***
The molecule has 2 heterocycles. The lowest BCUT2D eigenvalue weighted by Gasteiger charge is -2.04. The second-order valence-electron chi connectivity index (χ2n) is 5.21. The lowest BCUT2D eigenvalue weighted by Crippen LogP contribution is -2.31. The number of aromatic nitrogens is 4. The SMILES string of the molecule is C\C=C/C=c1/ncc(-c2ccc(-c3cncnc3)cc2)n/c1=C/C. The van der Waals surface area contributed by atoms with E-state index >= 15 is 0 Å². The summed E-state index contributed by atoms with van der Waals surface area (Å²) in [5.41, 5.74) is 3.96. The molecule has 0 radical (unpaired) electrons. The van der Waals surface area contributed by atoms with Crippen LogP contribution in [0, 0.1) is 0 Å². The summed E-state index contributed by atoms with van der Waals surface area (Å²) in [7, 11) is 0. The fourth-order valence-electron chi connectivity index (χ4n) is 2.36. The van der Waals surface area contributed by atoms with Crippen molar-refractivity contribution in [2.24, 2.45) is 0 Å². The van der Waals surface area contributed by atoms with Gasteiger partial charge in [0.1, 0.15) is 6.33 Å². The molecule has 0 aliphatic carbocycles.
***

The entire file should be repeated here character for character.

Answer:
The molecule has 2 heterocycles. The lowest BCUT2D eigenvalue weighted by Gasteiger charge is -2.04. The second-order valence-electron chi connectivity index (χ2n) is 5.21. The lowest BCUT2D eigenvalue weighted by Crippen LogP contribution is -2.31. The number of aromatic nitrogens is 4. The SMILES string of the molecule is C\C=C/C=c1/ncc(-c2ccc(-c3cncnc3)cc2)n/c1=C/C. The van der Waals surface area contributed by atoms with E-state index >= 15 is 0 Å². The summed E-state index contributed by atoms with van der Waals surface area (Å²) in [5.41, 5.74) is 3.96. The molecule has 0 radical (unpaired) electrons. The van der Waals surface area contributed by atoms with Crippen LogP contribution in [0, 0.1) is 0 Å². The summed E-state index contributed by atoms with van der Waals surface area (Å²) in [7, 11) is 0. The fourth-order valence-electron chi connectivity index (χ4n) is 2.36. The van der Waals surface area contributed by atoms with Crippen molar-refractivity contribution in [2.24, 2.45) is 0 Å². The van der Waals surface area contributed by atoms with Gasteiger partial charge in [0.1, 0.15) is 6.33 Å². The molecule has 0 aliphatic carbocycles.